- Chemical contamination of the environment and thus of aquatic ecosystems is steadily increasing. Whenever environmental pollutants enter a water body, they affect not only the water, but also the sediment. Substances that bind to sediment particles can be stored for a long time, whereby sediments act as sinks for some contaminants. Therefore, sediment assessments often more accurately describe the contamination of a water body than investigations of the water itself. Among environmental chemicals, endocrine disrupting compounds (EDCs) have gained more and more attention in recent years. Since they interfere with endocrine systems and may disturb reproduction, they endanger the survival of populations or even species. Hazardous substances enter the aquatic environment by different pathways, with sewage treatment plants (STPs) belonging to the most important contamination sources.The main objective of this work is a comprehensive sediment assessment of predominantly small surface waters in the German federal state of Hesse. The 50 study sites, located in 44 different creeks and small rivers, are situated in the densely populated and economically important Frankfurt/Rhine-Main area, as well as in rural and less urbanized regions. Chemical analytical data, provided by the Hessian Agency for the Environment and Geology (HLUG), indicated different contamination levels of the study sites. In order to investigate the general toxicity of the sediment samples, the oligochaete Lumbriculus variegatus and the midge Chironomus riparius were exposed to whole sediments and apical endpoints regarding biomass, survival, and reproduction were determined. In further experiments, special attention was paid to the contamination with endocrine active compounds. For this purpose, the reproductive success of the New Zealand mudsnail Potamopyrgus antipodarum was analyzed after exposure to whole sediments. Additionally, a yeast-based reporter gene assay was applied with sediment eluates to assess the estrogenic and androgenic activity of the samples. Biotest results were compared with chemical analysis data to investigate whether the test organisms reflect the measured pollution of the study sites and if the observed effects can be explained by chemical contamination. Five study sites, all located less than 1 km downstream of a STP discharger, were selected for further investigations based on the results of the sediment monitoring. The sediments from these sites were conspicuous due to their general toxic and/or estrogenic activity. In order to investigate whether the observed effects can be ascribed to the effluents, an active biomonitoring study was conducted with the mudsnail P. antipodarum and the zebra mussel Dreissena polymorpha, exposed at study sites located up- and downstream of the discharger. In addition to endocrine activity, genotoxic effects were investigated using the comet assay and the micronucleus assay. Endocrine activity was examined based on the reproductive output of P. antipodarum and the content of vitellogenin-like proteins in D. polymorpha. Yeast-based reporter gene assays were used to estimate the endocrine potential (estrogen, anti-estrogen, anti-androgen, dioxin-like) of sediment and water samples. 22% of the 50 sediments showed ecologically relevant effects in the biotests with L. variegatus and C. riparius. Only one sediment caused a relevant effect on both test organisms, while the other ten positively tested sediments affected either L. variegatus or C. riparius, probably due to differences in inter-species sensitivities. This suggests that a combination of different biotests is necessary for a comprehensive evaluation of sediment toxicity. 78% of the sediments caused a significantly increased number of embryos in P. antipodarum, which could be ascribed to estrogenic contamination of the sediment samples. An increase in the number of embryos by 60%, as observed in this study, and an associated increase in population size may result in the displacement of other, less competitive species. In the in vitro tests, 66% of the sediments showed estrogenic activity and 68% showed androgenic activity. Maximum observed values were 40.9 ng EEQ/kg sediment (EEQ = estradiol equivalent) for estrogenic and 93.4 ng TEQ/kg sediment (TEQ = testosterone equivalent) for androgenic activity. Natural and synthetic hormones as well as alkylphenols were the major contributors to the total estrogenicity of environmental samples in several other studies, and are likely responsible for a large part of the estrogenic activity in this case as well. Similarly, androgenic activity is mainly due to natural steroids and their metabolites. Bioassay results reflect the analytically measured contamination levels at the study sites only very infrequently. This can be ascribed to the occurrence of integrated effects of chemical mixtures present in the sediments. Additionally, effects of substances not included in the analytical program or of substances present in concentrations below the detection limit of the chemical analytical investigations as well as varying bioavailabilities might be relevant. The fact that a large part of the observed effects cannot be explained by the chemical contamination demonstrates the need for effect studies in ecotoxicological sediment assessments. In order to identify possible causes for the effects observed in the sediment monitoring, e.g. contamination sources, the area types (urban fabrics, arable lands, pasturages, etc.) of the catchment areas belonging to the study sites were analyzed. No significant differences were found between the area profiles of the sampling sites with and without effects in the biotests. The results indicate that the contamination responsible for the observed effects can be ascribed to different sources. Furthermore, study sites whose sediments exerted significant effects in biotests were located in anthropogenic as well as in predominantly natural areas. The active biomonitoring study at STPs revealed genotoxic and endocrine effects only sporadically. However, in the in vitro tests considerable endocrine activities of sediment and water samples were determined. No conclusive picture emerges as to whether the observed effects occur more frequently downstream of the dischargers, and thus could be attributed to a contamination by sewage. This indicates that contamination sources other than STP dischargers, for example agricultural runoff, may contribute to the observed effects. Weaker effects and biological activities downstream of a discharger compared to an upstream site might be ascribed to a dilution effect by the effluents. A comparison of the measured in vitro estrogenicity with exposure studies described in the literature shows that adverse effects in aquatic organisms can be expected at the EEQ concentrations determined in the present study. The results of the sediment monitoring and the STP study revealed a widespread endocrine pollution of small surface waters in Hesse. The fact that the bioassay results only rarely reflect study site contamination as determined by chemical analysis demonstrates the need for effect studies in comprehensive sediment assessments. In some cases STP dischargers increased, in other cases they decreased the observed in vivo effects and in vitro activity of environmental samples. Transferring the results obtained in laboratory studies to the field, adverse effects on aquatic ecosystems can be expected. The study illustrates the need for restrictive measures that contribute to the removal or reduction of environmental pollutants. For the identification of substances that have so far not been linked to adverse effects on the environment, methods such as effect-directed analyses (EDA) or toxicity identification evaluation (TIE) should be increasingly applied in future studies. Furthermore, bioassays for the assessment of endocrine activity should be implemented in standardized monitoring programs.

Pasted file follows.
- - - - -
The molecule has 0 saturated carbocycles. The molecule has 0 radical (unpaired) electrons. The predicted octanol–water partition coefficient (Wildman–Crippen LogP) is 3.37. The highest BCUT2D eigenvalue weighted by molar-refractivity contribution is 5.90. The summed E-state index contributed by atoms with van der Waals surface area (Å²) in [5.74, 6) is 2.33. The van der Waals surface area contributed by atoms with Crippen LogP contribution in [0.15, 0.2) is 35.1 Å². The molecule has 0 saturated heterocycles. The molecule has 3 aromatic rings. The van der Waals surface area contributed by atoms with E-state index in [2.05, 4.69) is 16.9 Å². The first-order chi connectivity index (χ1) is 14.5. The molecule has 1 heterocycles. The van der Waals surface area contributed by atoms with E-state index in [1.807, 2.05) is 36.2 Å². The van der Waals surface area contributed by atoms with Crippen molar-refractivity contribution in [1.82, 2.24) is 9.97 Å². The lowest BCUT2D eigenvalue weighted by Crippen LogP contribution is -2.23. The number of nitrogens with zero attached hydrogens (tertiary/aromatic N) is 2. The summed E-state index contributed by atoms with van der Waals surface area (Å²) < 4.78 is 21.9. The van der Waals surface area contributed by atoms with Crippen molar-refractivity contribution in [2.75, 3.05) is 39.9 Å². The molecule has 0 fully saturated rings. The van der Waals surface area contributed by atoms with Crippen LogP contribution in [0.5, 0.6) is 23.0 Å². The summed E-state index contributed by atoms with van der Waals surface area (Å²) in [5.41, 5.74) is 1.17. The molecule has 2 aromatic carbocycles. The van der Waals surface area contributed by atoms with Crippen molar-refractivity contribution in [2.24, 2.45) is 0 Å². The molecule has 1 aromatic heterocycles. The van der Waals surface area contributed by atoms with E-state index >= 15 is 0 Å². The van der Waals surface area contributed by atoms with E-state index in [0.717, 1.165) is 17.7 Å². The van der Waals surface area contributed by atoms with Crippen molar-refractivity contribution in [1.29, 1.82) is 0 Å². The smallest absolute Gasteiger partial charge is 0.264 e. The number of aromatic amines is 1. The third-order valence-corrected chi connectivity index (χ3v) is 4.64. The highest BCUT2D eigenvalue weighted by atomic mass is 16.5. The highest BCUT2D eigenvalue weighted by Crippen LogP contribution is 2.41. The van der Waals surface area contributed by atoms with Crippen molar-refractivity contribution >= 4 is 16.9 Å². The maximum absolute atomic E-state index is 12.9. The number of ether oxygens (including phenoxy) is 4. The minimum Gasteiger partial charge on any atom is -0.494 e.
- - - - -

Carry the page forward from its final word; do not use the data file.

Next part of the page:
- Assessing the combined effects of xenobiotics, climate change and predators on aquatic organisms in multiple stressor experiments - a case study with pyrimethanil (2012)
- The environmental impact of climate change is meanwhile not only discussed in the scientific community but also in the general public. However, little is known about the interaction between climate change and pollutants like pesticides. A combination of multiple stressors (e.g. temperature, pollutants, predators) may lead to severe alterations for organisms such as changes in time of reproduction, reproductive success and growth performance, mortality and geographic distribution. The questions if aquatic organisms tend to react more sensitive towards incidents under climate change conditions remains. Therefore, within the present thesis the aquatic ecotoxicological profile of the fungicide pyrimethanil, as an exemplarily anthropogenic used contaminant, was examined. A large test battery of ecotoxicological standard tests and supplement bioassays with non-model species was conducted to investigate if species-specific or life stage-specific differences occur or if temperature alteration may change the impact of the fungicide. Two of the most sensitive species (Chironomus riparius and Daphnia magna) were used to investigate the acute and chronic thermal dependence of pyrimethanil effects. The results clearly depict that the ecotoxicity of pyrimethanil at optimal thermal conditions did not depend on the trophic level, but was species-specific. With regard to EC10 values the acute pyrimethanil toxicity on C. riparius increased with higher temperature (6.78 mg L-1 at 14°C and 3.06 mg L-1 at 26°C). The chronic response of D. magna to the NOEC (no observed effect concentration) of the fungicide (0.5 mg L-1) was examined in an experiment which lasted for several generations under three simulated near-natural temperature regimes (‘cold year, today’ (11 to 22.7°C), ‘warm year, today’ (14 to 25.2°C) and ‘warm year, 2080’ (16.5 to 28.1°C)). A pyrimethanil-induced mortality increase was buffered by the strongly related increase of the general reproductive capacity, while population growth was stronger influenced by temperature than by the fungicide. At a further pyrimethanil concentration (LOEC – lowest observed effect concentration: 1 mg L-1), a second generation could not be established by D. magna under all thermal regimes. Besides daphnids, the midge C. riparius was used for a second multigeneration study. In a bifactorial test design it was tested if climate change conditions alter or affect the impact of a low fungicide concentration on life history and genetic diversity. The NOAEC/2 (half of the no observed adverse effect concentration derived from a standard toxicity test) was used as a low pyrimethanil concentration to which laboratory populations of the midges were chronically exposed under the mentioned temperature scenarios. During the 140-day-multigeneration study, survival, emergence, reproduction, population growth, and genetic diversity of C. riparius were analyzed. The results reveal that high temperatures and pyrimethanil act synergistically on life history parameters of C. riparius. In simulated present-day scenarios, a NOAEC/2 of pyrimethanil provoked only slight to moderate beneficial or adverse effects. In contrast, an exposure to a NOAEC/2 concentration of pyrimethanil at a thermal situation likely for a summer under the future expactations uncovered adverse effects on mortality and population growth rate. In addition, genetic diversity was considerably reduced by pyrimethanil in the ‘warm year, 2080’ scenario, but only slightly under current climatic conditions. The multigeneration studies under near-natural thermal conditions indicate that not only the impact of climate change, but also low concentrations of pesticides may pose a reasonable risk for aquatic invertebrates in the future. This clearly shows that thermal and multigenerational effects should be considered when appraising the ecotoxicity of pesticides and assessing their future risk for the environment. In addition to temperature further multiple abiotic and biotic stressors alterate pollutant effects. Moreover, to better discriminate and understand the intrinsic and environmental correlates of changing aquatic ecosystems, it was experimentally unraveled how the effects of a low-dose of pyrimethanil on daphnids becomes modified by different temperatures (15°C, 20°C, 25°C) and in the presence/ absence of predator kairomones of Chaoborus flavicans larvae. The usage of a fractional multifactorial test design provided the possibility to investigate the individual growth, reproduction and population growth rate of Daphnia pulex via different exposure routes to the fungicide pyrimethanil at an environmentally relevant concentration (0.05 mg L-1) - either directly (via the water phase), indirectly (via algae food), dually (via water and food) or for multiple generations (fungicide treated source population). The number of neonates increased with increasing temperatures. At a temperature of 25°C no significant differences between the individual treatment groups were observed although the growth was overall inhibited due to pyrimethanil. Besides, at 15 and 20°C it is obvious that daphnids which were fed with contaminated algae had the lowest reproduction and growth rate. The obtained results clearly demonstrate that multiple stress factors can modify the response of daphnids to pollutants. The exposure routes of the contaminant are of minor importance, while temperature and the presence of a predator are the dominant factors impacting the reproduction of D. pulex. It can be concluded that low concentrations of pyrimethanil may disturb the zooplankton community at suboptimal temperature conditions, but the effects will become masked if chaoborid larvae are present. Therefore it seems necessary to observe prospectively if the combination of several stress factors like pesticide exposure and suboptimal temperature may influence the life history and sensitivity of several aquatic invertebrates differently. Besides standard test organisms it is inevitable to conduct test with aquatic invertebrate which are not yet considered regularly in ecotoxicological experiments. For example molluscs represent one of the largest phyla of macroinvertebrates with more than 100.000 species, being ecologically and economically important. Therefore, within the present study embryo, juvenile, half- and full-life cycle toxicity tests with the snail Physella acuta were performed to investigate the impact of pollutants on various life stages. Different concentrations of pyrimethanil (0.06-0.5 or 1.0 mg L-1) assessed at three temperatures (15°C, 20°C, 25°C) revealed that pyrimethanil caused concentration-dependent effects independent of temperature. Interestingly, the ecotoxicity of pyrimethanil was higher at lower temperature for the embryo hatching and F1 reproduction, but its ecotoxicity for the growth of juveniles and the F0 reproduction increased with increasing temperature. More specifically, it could have been observed that especially during the reproduction test high mortality rates occurred at the highest concentration of 1 mg L-1 at all temperatures. Due to high mortality rates no snails were available for the F1 at the highest concentrations (0.5 and 1.0 mg L-1). Compared to the F0, overall more egg masses were produced in the F1, being all fertile and no mortality occurred. For the F1-generation the strongest pyrimethanil effects were detected at 15°C. A comparison of effect concentrations between both generations showed that the F1 is more sensitive than the F0. These results indicate that an exposure over more than one generation may give a better overview of the impact of xenobiotics. With the establishment of an embryo and reproduction test under different temperatures and various concentrations of pyrimethanil with P. acuta we could successfully show that molluscs can respond more sensitive than model organisms and that both, chemical and thermal stressor strongly influence the behaviour of the pulmonates. It can be concluded that the high susceptibility for the fungicide observed in gastropods clearly demonstrates the complexity of pesticide-temperature interactions and the challenge to draw conclusions for the ecotoxicological risk assessment of pesticides under the impact of global climate change.